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Jarosław the goal scorer

Published on May 22, 2012 by: in: Politics

A move made by Jarosław Kaczyński in the morning on May 3 – supporting the idea of boycotting Euro 2012 sport events in Ukraine was not an own goal at all but a classic hat-trick. The ball, slowly and aimlessly played by Western European politicians, landed at former Prime Minister’s feet. For the first time in a long time he proved to have quick reflexes (is it because Bielan-Kaminski couching duo comeback?) and put the ball into the net twice. He scored the third goal on a pass from Donald Tusk himself, who did not really know what was going on on the pitch.

picture: Piotr Drabik

Law and Justice leader, who is considered to be isolated in Europe, democracy-threatening cynic, achieved three things thanks to one statement. Firstly, he presented himself as a politician guided by values and ready to do unpopular things in the name of those values (a substantial majority of Polish people are not willing to stand up for Yulia Tymoshenko). Secondly, at least for a moment he changed a set pattern of Polish politics according to which Civic Platform was associated with Western European modernity and Law and Justice with being full of resentment and national obscurantism. Of course, it is not enough to be Angela Merkel’s favourite Polish partner but this effectively undermined Tusk’s credibility as such. Thirdly, he managed to provoke Prime Minister’s reaction which confirms insinuations about his authoritarian tendencies. Prime Minister promised to go to Kiev for the cup match. If Yulia Tymoshenko’s health condition does not improve, he will sit in the parade stand definitely in bad company.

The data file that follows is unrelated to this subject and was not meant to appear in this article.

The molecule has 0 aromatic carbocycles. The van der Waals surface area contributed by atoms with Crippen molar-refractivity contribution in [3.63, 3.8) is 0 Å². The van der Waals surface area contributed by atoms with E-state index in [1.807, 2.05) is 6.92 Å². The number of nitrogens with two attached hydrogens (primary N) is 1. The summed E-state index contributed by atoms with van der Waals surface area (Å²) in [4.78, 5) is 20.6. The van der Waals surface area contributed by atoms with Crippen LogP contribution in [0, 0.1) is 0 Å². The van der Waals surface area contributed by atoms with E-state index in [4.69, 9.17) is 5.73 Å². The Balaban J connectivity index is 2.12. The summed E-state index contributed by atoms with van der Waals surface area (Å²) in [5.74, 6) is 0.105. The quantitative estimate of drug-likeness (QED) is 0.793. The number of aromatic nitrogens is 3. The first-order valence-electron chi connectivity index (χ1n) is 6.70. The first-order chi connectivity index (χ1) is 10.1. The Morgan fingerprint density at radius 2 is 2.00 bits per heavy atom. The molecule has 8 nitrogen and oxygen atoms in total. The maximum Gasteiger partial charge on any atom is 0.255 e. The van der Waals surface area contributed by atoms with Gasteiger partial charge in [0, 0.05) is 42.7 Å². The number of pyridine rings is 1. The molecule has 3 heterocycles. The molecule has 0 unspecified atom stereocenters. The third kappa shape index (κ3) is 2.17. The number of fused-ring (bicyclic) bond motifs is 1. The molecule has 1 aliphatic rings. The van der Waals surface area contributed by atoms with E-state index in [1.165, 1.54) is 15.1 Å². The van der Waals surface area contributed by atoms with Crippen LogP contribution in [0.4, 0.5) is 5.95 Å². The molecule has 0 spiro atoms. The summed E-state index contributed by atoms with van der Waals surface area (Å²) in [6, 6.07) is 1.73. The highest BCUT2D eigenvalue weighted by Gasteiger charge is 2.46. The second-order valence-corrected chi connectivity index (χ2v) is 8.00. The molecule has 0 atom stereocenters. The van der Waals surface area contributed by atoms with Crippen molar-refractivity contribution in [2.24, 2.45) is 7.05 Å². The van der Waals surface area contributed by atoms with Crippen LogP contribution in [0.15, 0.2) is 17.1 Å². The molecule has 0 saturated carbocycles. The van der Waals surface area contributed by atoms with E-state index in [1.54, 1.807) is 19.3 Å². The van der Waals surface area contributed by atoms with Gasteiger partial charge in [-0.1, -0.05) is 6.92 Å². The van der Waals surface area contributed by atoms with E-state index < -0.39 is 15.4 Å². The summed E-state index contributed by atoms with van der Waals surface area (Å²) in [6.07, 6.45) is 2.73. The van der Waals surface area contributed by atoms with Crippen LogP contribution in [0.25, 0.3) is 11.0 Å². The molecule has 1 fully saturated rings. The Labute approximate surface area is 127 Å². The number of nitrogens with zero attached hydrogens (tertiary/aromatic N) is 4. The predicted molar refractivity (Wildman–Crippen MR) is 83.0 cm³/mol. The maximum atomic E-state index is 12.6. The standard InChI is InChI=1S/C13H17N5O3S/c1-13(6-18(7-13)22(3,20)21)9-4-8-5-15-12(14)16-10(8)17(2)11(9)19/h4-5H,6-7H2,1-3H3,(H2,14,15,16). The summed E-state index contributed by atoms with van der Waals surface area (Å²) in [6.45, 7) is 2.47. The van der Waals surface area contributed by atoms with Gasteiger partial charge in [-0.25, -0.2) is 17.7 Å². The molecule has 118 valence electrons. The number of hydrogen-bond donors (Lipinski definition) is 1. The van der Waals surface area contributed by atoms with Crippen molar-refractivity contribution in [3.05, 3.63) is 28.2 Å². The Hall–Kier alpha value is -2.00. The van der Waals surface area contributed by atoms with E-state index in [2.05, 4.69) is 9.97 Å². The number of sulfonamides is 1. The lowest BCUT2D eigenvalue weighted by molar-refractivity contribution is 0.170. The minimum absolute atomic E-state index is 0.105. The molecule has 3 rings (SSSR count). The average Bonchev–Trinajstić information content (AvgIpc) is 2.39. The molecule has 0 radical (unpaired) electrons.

This whole fuss about former Ukrainian Prime Minister’s bruises and cancelled trips is ambiguous. Organizing the World Cup competion together with Poland was supposed to bring Ukraine closer to Europe. Absence of the European politicians among the guests will mean diminishing effectiveness of this plan or even abandoning it. Boycott is in Russia’s interest, but Russia (which imprisoned Khodorkovsky and is even less democratic than Ukraine) could not initiate it. It is not surprising though that Berlin is raring to it. Former Ukrainian Prime Minister has many contacts there, and many politicians would want to give Poland a ticking off for their request to moralize Moscow.

Irrespectively of this obvious dependence, what is happening in Kharkovian penal colony is scandalous. Even if Yulia Tymoshenko really deserves imprisonment (if so, it can be expected that deputy Prime Minister Pawlak, who negotiated unprofitable contract for gas supply would be put behind bars as well), for humanitarian considerations she should get there after recovering from her mysterious illness. It would not be a bad idea to ask why actions aiming at cleansing Ukrainian politics are limited to one political party. Were there no fraudsters in Party of Regions? If so, why its politicians are so rich and the country so poor?